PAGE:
Yukon MP prompts opioid crisis study

Jan 30, 2024

Following Yukon MP Brendan Hanley’s motion made earlier in 2023, the parliament’s Standing Committee on Public Health will examine Canada’s opioid epidemic and toxic drug crisis. Specifically, the study will evaluate federal, provincial, and territorial efforts to mitigate the ongoing opioid crisis.

According to a notice released from Hanley’s office, Yukon residents and other Canadians will be able to contribute to the study by submitting briefs to the committee. Moreover, the goal of the briefs is to allow the committee members to understand varying perspectives on the issue. Along with informing any recommendations the committee may make to Parliament, the briefs will be included in its report.

The notice also mentions that the toxic opioid crisis has continued despite a nationwide strategy and $359 million in spending approved over the next five years. In addition, it states that the goal of the new committee study is to “inform and adapt the government’s opioid response.”

“We needed to put some focus onto the toxic drug crisis,” Hanley said in his interview with the Whitehorse Star. “To use the study as a way to bring back public attention to the magnitude of the crisis.”

Furthermore, the motion requires the committee to hold a minimum of eight meetings, with one of them focused solely on Indigenous, rural, northern and remote communities. “In April 2016, when I was Chief Medical Officer of Health for the territory, we witnessed the first fentanyl death in the Yukon. In that same month, B.C. declared a public health emergency due to a shocking rise in opioid deaths in that province,” Hanley said in an earlier press conference held at the Yukon legislative building.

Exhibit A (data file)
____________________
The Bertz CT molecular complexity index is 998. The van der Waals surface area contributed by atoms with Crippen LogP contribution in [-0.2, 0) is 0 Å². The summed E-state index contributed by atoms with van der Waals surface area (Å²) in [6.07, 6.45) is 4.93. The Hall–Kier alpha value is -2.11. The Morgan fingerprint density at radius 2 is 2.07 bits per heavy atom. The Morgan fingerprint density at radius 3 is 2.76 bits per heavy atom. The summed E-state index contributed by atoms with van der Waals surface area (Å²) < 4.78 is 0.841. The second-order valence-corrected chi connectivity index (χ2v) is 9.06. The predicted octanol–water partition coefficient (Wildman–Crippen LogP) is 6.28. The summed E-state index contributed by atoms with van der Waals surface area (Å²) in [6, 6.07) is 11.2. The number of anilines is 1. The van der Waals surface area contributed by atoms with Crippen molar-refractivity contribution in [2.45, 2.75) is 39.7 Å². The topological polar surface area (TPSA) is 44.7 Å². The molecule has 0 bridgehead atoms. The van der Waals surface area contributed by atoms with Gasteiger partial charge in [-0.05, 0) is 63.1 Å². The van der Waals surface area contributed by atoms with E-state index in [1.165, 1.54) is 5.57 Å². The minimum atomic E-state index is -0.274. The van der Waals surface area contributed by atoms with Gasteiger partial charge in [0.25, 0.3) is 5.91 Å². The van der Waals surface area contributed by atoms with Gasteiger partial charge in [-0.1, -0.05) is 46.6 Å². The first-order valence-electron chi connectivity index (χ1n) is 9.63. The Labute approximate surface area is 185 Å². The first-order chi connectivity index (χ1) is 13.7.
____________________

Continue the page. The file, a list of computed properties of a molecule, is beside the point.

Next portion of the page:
“Today, the Yukon has one of the highest opioid and toxic drug-related death rates in the country. Indigenous people remain disproportionately affected. We are determined to address the urgency of this crisis, as well as the need to focus on Indigenous, rural, northern, and remote communities,”

MP Brendan Hanley

Hanley mentioned that the safe injection and inhalation site, Blood Ties Four Directions Centre, located in downtown Whitehorse, has been beneficial in efforts to reduce opioid-related overdose deaths. “Yes, there have been likely averted deaths just because people come to choose to use in a supervised setting,” he said. “Yet the deaths go on,” he told the committee. “Lives and families are torn apart with overdose fatalities and injuries.”

Currently, Yukon faces Canada’s highest per capita death rate from illicit drugs. In 2022, Yukon chief coroner Dr. Heather Jones reported that last year, there were 25 recorded deaths attributed to toxic substances, 20 of which involved opioids. Since the territory’s population is about 43,000, these numbers place Yukon at the top in Canada for per capita illicit drug-related deaths, ahead of British Columbia. In January 2022, the Yukon declared its own substance use health emergency due to a spike in substance use-related harms and opioid-related deaths.